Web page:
5. Prabal Gurung x Overt Feminism
Prabal Gurung, who is Nepalese-American, designed his entire Fall 2017 show to be completely, unashamedly feminist. According to Fashionista, Gurung's show notes said it was dedicated to the woman "who inspires us to present our unabashed and unapologetic definition of femininity with a bite."
Gurung printed his pieces with feminist slogans like, "Our minds, our bodies, our power," "Nevertheless she persisted," "I am an immigrant," and "We will not be silenced." Even more wonderfully, Gurung cast women of color and plus size models to carry his messages of support for marginalized groups.
6. Anniesa Hasibaun's Models Were All Immigrants
Indonesian and Muslim designer Anniesa Hasibuan made headlines in 2016 by becoming the first designer to present a NYFW collection with hijabs. Her Fall 2017 collection also featured hijabs integrated into her designs — and the women wearing them were all immigrants or second-generation children of immigrants.
In an interview with ELLE, Hasibuan said of the show, "The ability to express diversity in this business is a value that I hold on to. [Diversity] is what fashion is for me." She added, "This show was the opportunity to show that Islam is beautiful. I believe everyone should be presented with equal opportunities, especially if he or she has passion, talents, and skills, because not all immigrants are 'bad.' We've proved they are beautiful and a great contribution to the States."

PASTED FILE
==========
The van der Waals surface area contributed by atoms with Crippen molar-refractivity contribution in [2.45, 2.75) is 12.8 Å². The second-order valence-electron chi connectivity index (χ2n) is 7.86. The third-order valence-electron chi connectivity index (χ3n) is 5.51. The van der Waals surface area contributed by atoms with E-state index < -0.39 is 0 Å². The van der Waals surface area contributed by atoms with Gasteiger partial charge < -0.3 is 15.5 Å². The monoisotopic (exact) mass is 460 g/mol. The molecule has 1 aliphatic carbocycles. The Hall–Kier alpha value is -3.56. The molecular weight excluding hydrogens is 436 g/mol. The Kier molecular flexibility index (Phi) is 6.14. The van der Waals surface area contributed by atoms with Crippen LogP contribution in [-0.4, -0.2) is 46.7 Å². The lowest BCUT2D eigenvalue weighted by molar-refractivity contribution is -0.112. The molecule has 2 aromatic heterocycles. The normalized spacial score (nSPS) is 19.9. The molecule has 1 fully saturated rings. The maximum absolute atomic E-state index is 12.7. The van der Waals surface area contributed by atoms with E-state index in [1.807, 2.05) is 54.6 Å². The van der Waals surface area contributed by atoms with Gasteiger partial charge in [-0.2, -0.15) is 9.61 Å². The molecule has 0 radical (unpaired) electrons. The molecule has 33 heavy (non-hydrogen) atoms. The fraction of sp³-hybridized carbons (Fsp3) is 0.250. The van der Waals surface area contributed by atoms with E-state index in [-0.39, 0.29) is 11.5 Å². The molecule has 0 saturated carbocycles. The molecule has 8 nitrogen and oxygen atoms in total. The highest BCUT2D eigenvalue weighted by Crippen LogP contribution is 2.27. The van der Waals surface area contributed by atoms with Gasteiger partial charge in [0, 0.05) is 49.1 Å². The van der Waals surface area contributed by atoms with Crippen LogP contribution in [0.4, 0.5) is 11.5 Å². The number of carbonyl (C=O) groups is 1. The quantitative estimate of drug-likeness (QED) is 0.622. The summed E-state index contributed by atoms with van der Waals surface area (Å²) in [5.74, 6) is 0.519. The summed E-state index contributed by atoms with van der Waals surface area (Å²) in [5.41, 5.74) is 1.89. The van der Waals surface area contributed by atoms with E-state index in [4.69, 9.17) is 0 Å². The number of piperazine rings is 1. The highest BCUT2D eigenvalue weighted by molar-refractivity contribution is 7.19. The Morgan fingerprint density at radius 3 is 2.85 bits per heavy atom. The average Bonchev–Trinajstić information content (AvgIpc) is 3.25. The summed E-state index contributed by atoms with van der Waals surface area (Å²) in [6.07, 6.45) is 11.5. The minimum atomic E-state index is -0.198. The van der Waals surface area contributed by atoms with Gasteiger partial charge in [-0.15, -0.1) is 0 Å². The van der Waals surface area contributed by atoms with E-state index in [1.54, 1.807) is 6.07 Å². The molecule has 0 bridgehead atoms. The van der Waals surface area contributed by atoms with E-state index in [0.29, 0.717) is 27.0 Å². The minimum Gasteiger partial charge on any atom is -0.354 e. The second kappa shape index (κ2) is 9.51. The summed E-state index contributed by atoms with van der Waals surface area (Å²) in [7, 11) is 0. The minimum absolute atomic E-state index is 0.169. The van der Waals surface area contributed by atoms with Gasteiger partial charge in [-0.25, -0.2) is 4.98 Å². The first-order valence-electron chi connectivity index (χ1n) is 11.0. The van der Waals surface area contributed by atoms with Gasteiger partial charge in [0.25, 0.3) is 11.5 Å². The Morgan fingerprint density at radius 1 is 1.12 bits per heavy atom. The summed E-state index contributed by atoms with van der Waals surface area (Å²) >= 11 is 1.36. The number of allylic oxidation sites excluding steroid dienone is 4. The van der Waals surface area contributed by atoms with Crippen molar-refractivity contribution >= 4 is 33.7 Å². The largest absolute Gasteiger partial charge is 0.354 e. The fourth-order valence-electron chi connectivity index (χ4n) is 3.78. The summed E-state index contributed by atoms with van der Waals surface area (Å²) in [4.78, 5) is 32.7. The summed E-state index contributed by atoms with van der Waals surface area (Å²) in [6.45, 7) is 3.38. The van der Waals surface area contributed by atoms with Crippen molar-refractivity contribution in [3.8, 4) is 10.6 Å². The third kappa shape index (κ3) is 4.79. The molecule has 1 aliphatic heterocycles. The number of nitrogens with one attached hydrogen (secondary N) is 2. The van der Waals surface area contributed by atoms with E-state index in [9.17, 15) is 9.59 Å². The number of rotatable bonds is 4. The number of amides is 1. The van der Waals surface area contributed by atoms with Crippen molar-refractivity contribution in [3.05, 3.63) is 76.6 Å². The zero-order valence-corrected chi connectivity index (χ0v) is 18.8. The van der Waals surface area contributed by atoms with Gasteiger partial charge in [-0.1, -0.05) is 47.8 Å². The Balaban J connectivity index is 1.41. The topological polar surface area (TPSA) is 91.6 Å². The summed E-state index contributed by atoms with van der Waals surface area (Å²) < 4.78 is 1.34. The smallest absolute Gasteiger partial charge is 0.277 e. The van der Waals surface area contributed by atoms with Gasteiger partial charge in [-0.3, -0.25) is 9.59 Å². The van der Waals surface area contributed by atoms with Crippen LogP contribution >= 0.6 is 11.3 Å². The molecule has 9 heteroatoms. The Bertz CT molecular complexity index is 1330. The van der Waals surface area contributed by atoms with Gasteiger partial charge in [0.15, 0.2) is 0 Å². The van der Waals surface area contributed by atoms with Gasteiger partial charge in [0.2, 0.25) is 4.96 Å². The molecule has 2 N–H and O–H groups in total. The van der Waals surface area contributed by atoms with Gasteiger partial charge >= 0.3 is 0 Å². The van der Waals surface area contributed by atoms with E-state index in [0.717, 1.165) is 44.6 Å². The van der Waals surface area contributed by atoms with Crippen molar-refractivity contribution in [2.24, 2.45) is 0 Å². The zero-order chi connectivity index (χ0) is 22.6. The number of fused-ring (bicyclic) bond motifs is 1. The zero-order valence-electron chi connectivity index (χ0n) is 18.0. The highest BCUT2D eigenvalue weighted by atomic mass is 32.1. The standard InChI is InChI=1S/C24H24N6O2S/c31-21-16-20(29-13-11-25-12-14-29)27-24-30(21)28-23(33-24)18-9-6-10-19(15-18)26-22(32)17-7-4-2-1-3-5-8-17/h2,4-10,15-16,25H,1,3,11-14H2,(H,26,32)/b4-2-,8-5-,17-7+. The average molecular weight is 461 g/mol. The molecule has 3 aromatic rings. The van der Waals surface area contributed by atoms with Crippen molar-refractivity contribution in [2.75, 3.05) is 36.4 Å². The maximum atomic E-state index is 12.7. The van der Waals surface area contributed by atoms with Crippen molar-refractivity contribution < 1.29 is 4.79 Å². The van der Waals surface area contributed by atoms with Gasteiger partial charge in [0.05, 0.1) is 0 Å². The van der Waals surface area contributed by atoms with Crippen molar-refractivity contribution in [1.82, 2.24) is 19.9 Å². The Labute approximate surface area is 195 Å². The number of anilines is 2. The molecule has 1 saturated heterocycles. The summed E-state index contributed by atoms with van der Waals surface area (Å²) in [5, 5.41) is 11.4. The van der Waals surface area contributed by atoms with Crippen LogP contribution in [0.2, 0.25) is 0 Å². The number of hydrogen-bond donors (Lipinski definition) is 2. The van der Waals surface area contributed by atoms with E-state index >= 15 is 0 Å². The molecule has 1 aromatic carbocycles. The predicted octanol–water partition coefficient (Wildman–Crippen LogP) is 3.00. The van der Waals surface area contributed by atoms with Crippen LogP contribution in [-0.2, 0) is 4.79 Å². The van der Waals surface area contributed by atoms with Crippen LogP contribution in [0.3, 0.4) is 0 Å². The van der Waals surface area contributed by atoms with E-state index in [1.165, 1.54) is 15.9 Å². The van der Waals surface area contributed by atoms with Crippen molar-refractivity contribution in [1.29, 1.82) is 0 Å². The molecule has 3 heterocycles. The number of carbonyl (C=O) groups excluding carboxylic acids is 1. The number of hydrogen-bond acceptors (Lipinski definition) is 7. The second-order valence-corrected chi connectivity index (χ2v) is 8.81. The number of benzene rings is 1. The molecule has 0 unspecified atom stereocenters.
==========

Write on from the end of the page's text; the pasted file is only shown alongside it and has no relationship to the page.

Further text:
7. Make America New York Again
In their first appearance after their exit from DKNY, Dao-Yi Chow and Maxwell Osborne showed a collection from their brand Public School — and showed Donald Trump what's up. Public School not only had a racially diverse cast, but they debuted hats, twisting Trump's MAGA slogan into something inclusive: "Make America New York Again."
Chow told The Business of Fashion, "We wish the rest of the States were like New York from an inclusivity standpoint, from a diversity standpoint, from an action standpoint."
8. Mara Hoffman Shifts The Spotlight
What's important to remember in the push for diversity is that it's nice and all when privileged folks include marginalized people in their projects — but what really needs to happen is the boosting of marginalized people's voices and skills. Mara Hoffman used her time at NYFW to give the stage to the organizers of the Women's March. Co-chairs Bob Bland, Tamika D. Mallory, Carmen Perez, and Linda Sarsour all spoke at the start of Hoffman's show, dressed in black.
In a group statement, the co-chairs said, "So many of our communities are being stripped away from basic human rights, that we must all come together and use our platforms to stand together. We commend Mara and other designers who have made a public stance on today’s political climate. The days of just sitting back and hoping for change are no longer an option."
The invaluable experience of having not only diverse models but diverse designers reflecting the activism and anger of marginalized groups on the runways made fall/winter 2017 truly stunning. Here's hoping more designers emulate this excellence.